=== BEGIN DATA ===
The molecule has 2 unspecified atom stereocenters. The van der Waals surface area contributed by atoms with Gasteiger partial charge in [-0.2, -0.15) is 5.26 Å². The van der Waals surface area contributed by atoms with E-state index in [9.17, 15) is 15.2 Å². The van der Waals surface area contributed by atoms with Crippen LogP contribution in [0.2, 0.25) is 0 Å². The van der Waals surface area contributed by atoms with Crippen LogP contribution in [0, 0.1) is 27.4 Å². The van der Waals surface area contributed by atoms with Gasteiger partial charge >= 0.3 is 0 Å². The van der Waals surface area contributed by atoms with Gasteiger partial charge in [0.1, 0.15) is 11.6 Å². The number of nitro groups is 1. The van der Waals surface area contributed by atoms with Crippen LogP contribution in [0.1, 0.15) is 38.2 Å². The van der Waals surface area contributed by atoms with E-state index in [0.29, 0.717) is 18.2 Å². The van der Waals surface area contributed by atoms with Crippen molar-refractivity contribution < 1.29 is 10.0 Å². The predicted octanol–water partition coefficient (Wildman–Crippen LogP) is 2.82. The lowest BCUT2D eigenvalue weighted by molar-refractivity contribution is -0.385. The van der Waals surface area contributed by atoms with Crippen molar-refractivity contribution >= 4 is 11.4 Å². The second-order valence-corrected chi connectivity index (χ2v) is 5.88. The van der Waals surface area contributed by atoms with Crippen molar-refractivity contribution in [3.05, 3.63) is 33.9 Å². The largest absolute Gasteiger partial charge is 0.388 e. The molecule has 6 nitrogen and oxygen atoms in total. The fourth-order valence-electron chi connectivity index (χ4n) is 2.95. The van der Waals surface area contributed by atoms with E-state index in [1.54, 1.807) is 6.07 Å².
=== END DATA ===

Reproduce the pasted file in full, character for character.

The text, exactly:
The molecule has 2 unspecified atom stereocenters. The van der Waals surface area contributed by atoms with Gasteiger partial charge in [-0.2, -0.15) is 5.26 Å². The van der Waals surface area contributed by atoms with E-state index in [9.17, 15) is 15.2 Å². The van der Waals surface area contributed by atoms with Crippen LogP contribution in [0.2, 0.25) is 0 Å². The van der Waals surface area contributed by atoms with Crippen LogP contribution in [0, 0.1) is 27.4 Å². The van der Waals surface area contributed by atoms with Gasteiger partial charge >= 0.3 is 0 Å². The van der Waals surface area contributed by atoms with Gasteiger partial charge in [0.1, 0.15) is 11.6 Å². The number of nitro groups is 1. The van der Waals surface area contributed by atoms with Crippen LogP contribution in [0.1, 0.15) is 38.2 Å². The van der Waals surface area contributed by atoms with E-state index in [0.29, 0.717) is 18.2 Å². The van der Waals surface area contributed by atoms with Crippen molar-refractivity contribution < 1.29 is 10.0 Å². The predicted octanol–water partition coefficient (Wildman–Crippen LogP) is 2.82. The lowest BCUT2D eigenvalue weighted by molar-refractivity contribution is -0.385. The van der Waals surface area contributed by atoms with Crippen molar-refractivity contribution >= 4 is 11.4 Å². The second-order valence-corrected chi connectivity index (χ2v) is 5.88. The van der Waals surface area contributed by atoms with Crippen molar-refractivity contribution in [3.05, 3.63) is 33.9 Å². The largest absolute Gasteiger partial charge is 0.388 e. The molecule has 6 nitrogen and oxygen atoms in total. The fourth-order valence-electron chi connectivity index (χ4n) is 2.95. The van der Waals surface area contributed by atoms with E-state index in [1.54, 1.807) is 6.07 Å².